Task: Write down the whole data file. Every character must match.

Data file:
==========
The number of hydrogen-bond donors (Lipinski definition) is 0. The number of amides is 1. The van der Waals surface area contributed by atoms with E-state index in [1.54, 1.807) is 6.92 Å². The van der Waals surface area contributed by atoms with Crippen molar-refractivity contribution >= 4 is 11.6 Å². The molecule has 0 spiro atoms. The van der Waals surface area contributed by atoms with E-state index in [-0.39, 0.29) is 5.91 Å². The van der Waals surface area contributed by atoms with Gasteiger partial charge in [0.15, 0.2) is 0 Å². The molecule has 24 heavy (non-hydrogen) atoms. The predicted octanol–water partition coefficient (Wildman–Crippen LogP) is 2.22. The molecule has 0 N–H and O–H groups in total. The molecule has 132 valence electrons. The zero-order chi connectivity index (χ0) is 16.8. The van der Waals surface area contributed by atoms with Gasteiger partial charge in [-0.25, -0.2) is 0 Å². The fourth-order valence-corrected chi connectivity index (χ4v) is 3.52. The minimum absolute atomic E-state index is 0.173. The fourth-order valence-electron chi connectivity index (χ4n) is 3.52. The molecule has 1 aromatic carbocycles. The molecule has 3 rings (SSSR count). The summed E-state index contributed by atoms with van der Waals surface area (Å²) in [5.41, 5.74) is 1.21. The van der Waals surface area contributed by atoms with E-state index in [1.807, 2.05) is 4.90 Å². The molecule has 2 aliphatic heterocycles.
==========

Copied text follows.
The number of hydrogen-bond donors (Lipinski definition) is 0. The number of amides is 1. The van der Waals surface area contributed by atoms with E-state index in [1.54, 1.807) is 6.92 Å². The van der Waals surface area contributed by atoms with Crippen molar-refractivity contribution >= 4 is 11.6 Å². The molecule has 0 spiro atoms. The van der Waals surface area contributed by atoms with E-state index in [-0.39, 0.29) is 5.91 Å². The van der Waals surface area contributed by atoms with Gasteiger partial charge in [0.15, 0.2) is 0 Å². The molecule has 24 heavy (non-hydrogen) atoms. The predicted octanol–water partition coefficient (Wildman–Crippen LogP) is 2.22. The molecule has 0 N–H and O–H groups in total. The molecule has 132 valence electrons. The zero-order chi connectivity index (χ0) is 16.8. The van der Waals surface area contributed by atoms with Gasteiger partial charge in [-0.25, -0.2) is 0 Å². The fourth-order valence-corrected chi connectivity index (χ4v) is 3.52. The minimum absolute atomic E-state index is 0.173. The fourth-order valence-electron chi connectivity index (χ4n) is 3.52. The molecule has 1 aromatic carbocycles. The molecule has 3 rings (SSSR count). The summed E-state index contributed by atoms with van der Waals surface area (Å²) in [5.41, 5.74) is 1.21. The van der Waals surface area contributed by atoms with E-state index in [1.807, 2.05) is 4.90 Å². The molecule has 2 aliphatic heterocycles.